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Three benefits Citrix NetScaler Unified Gateway delivers to VDI shops

Citrix NetScaler Unified Gateway helps VDI shops by providing one point of network entry, enabling single sign-on and delivering a consistent user experience.

VDI often involves complex remote access configurations that can introduce vulnerabilities, but Citrix NetScaler Unified Gateway helps simplify remote access and improve security.

Citrix introduced the unified gateway as a part of NetScaler 11. It is part of the Enterprise Edition of the NetScaler Application Delivery Controller, but is not part of the singular NetScaler gateway appliance. The gateway provides users with a single URL they can use to access their virtual desktops and applications. It also provides access to many different types of applications. Admins can make any applications they publish with Citrix XenApp or XenDesktop available through a NetScaler Unified Gateway.

Specifically, a unified gateway provides access to:

  • Intranet applications
  • Cloud-hosted software-as-a-service (SaaS) applications
  • Applications admins preconfigure to be served by NetScaler
  • Clientless applications
  • XenApp and XenDesktop applications

A single point of network entry

For VDI administrators the NetScaler Unified Gateway provides three main advantages. First, it provides a single point of entry into the network. Obviously, this is a major convenience to virtual desktop users who only have to access the network in one location, but it benefits administrators as well.

Consistency benefits administrators by potentially reducing user confusion and help desk calls.

For one thing, because the unified gateway uses a single IP address to provide access to a variety of applications, administrators may be able to reclaim some IP addresses, and possibly even simplify the organization's domain name system records. As such, administrators no longer have to provision multiple public IP addresses in an effort to provide external access to applications.

A single point of entry also simplifies security. A single unified gateway could replace multiple VPNs and the organization might be able to simplify its perimeter firewall configuration.

Unified gateways enable single sign-on

Next, NetScaler Unified Gateway provides single sign-on (SSO) services for applications. End users can access the applications the gateway exposes by authenticating through its web interface to browse the available applications. A user can access an application from the gateway portal simply by clicking on the application. In most cases, the user does not have to enter any application-specific credentials.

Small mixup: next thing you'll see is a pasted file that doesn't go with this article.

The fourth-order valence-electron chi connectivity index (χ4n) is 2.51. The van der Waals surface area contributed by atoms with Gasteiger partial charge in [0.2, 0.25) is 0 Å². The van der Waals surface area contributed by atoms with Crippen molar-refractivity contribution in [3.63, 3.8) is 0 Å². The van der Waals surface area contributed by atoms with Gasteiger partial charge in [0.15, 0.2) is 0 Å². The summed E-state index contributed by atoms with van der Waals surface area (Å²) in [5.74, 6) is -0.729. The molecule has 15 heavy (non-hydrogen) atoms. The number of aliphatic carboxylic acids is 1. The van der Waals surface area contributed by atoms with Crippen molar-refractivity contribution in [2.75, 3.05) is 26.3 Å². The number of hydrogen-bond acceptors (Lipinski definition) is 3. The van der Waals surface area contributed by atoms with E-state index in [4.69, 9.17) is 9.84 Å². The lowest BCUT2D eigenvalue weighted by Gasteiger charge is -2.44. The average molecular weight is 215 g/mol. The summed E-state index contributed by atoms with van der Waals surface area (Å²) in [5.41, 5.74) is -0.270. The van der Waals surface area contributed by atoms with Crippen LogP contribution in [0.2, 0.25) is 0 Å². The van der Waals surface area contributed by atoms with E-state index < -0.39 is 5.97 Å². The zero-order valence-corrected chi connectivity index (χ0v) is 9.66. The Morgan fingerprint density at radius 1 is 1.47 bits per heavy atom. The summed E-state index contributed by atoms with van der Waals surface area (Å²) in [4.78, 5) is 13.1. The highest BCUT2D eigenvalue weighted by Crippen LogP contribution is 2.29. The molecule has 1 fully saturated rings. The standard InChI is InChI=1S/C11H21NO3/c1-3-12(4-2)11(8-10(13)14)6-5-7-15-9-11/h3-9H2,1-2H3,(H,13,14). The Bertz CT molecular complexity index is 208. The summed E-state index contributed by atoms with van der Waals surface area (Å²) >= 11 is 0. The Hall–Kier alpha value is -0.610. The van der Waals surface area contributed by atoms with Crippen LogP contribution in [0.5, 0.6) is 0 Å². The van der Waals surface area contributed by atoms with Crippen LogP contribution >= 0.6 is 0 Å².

The unified gateway supports a variety of authentication types including Active Directory, Lightweight Directory Access Protocol, Remote Authentication Dial-In User Service and certificate-based authentication. It is designed to use Security Assertion Markup Language-based single sign-on, although the mechanisms it uses to provide application access vary by application type. In the case of applications admins publish through XenApp or XenDesktop, for example, admins must specify the integration point (typically, a storefront or web interface), the site path, the SSO domain and the Secure Ticket Authority server's URL.

NetScaler makes for a consistent user experience

Finally, the NetScaler Unified Gateway provides users with a consistent experience, both from an application standpoint and a device standpoint. All the applications a user has access to are listed on a single screen, regardless of the application type. A user launches each application in exactly the same way, regardless of whether the application is a SaaS app, a XenApp-hosted application or something else. Admins can brand the interface with their organization's logo and other custom text and graphics.

Admins can also configure the gateway to support iOS and Android devices. As such, users can work with the same URL and receive access to the same applications regardless of their location and device type. The consistency benefits administrators by potentially reducing user confusion and help desk calls.

Although administrators can provide consistent application access from a variety of device types, they can also use Citrix SmartAccess to create policies to restrict access to specific applications based on a user's location or other factors.

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